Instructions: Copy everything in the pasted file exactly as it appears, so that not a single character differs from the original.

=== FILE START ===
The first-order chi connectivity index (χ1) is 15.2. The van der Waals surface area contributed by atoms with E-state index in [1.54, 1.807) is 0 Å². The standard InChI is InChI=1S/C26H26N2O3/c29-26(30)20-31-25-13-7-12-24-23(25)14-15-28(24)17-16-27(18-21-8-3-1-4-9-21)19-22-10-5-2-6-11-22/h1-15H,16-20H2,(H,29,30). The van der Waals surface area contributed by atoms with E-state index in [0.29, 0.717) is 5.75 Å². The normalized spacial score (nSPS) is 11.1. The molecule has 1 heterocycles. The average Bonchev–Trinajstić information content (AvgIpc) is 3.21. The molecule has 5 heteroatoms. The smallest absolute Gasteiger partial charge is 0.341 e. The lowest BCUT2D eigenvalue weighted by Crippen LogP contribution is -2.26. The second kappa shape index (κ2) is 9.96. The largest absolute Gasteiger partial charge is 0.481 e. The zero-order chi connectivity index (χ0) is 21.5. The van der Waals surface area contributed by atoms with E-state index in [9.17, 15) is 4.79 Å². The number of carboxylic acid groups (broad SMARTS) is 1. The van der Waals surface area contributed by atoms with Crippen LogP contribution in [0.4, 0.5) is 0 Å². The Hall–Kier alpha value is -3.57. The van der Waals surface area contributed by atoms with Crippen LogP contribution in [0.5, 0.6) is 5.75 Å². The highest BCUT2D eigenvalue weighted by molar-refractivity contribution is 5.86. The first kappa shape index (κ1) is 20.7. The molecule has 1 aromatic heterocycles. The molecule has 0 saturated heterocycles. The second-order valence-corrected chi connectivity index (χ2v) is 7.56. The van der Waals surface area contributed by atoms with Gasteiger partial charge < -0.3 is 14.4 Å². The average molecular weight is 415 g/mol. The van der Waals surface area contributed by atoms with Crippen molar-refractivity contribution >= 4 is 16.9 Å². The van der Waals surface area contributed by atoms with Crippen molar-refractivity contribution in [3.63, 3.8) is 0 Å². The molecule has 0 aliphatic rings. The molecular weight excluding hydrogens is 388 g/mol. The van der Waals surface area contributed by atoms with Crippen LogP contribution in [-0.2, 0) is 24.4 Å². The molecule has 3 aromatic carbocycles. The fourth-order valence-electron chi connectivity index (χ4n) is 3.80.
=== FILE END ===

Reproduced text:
The first-order chi connectivity index (χ1) is 15.2. The van der Waals surface area contributed by atoms with E-state index in [1.54, 1.807) is 0 Å². The standard InChI is InChI=1S/C26H26N2O3/c29-26(30)20-31-25-13-7-12-24-23(25)14-15-28(24)17-16-27(18-21-8-3-1-4-9-21)19-22-10-5-2-6-11-22/h1-15H,16-20H2,(H,29,30). The van der Waals surface area contributed by atoms with E-state index in [0.29, 0.717) is 5.75 Å². The normalized spacial score (nSPS) is 11.1. The molecule has 1 heterocycles. The average Bonchev–Trinajstić information content (AvgIpc) is 3.21. The molecule has 5 heteroatoms. The smallest absolute Gasteiger partial charge is 0.341 e. The lowest BCUT2D eigenvalue weighted by Crippen LogP contribution is -2.26. The second kappa shape index (κ2) is 9.96. The largest absolute Gasteiger partial charge is 0.481 e. The zero-order chi connectivity index (χ0) is 21.5. The van der Waals surface area contributed by atoms with E-state index in [9.17, 15) is 4.79 Å². The number of carboxylic acid groups (broad SMARTS) is 1. The van der Waals surface area contributed by atoms with Crippen LogP contribution in [0.4, 0.5) is 0 Å². The Hall–Kier alpha value is -3.57. The van der Waals surface area contributed by atoms with Crippen LogP contribution in [0.5, 0.6) is 5.75 Å². The highest BCUT2D eigenvalue weighted by molar-refractivity contribution is 5.86. The first kappa shape index (κ1) is 20.7. The molecule has 1 aromatic heterocycles. The molecule has 0 saturated heterocycles. The second-order valence-corrected chi connectivity index (χ2v) is 7.56. The van der Waals surface area contributed by atoms with Gasteiger partial charge < -0.3 is 14.4 Å². The average molecular weight is 415 g/mol. The van der Waals surface area contributed by atoms with Crippen molar-refractivity contribution >= 4 is 16.9 Å². The van der Waals surface area contributed by atoms with Crippen molar-refractivity contribution in [3.63, 3.8) is 0 Å². The molecule has 0 aliphatic rings. The molecular weight excluding hydrogens is 388 g/mol. The van der Waals surface area contributed by atoms with Crippen LogP contribution in [-0.2, 0) is 24.4 Å². The molecule has 3 aromatic carbocycles. The fourth-order valence-electron chi connectivity index (χ4n) is 3.80.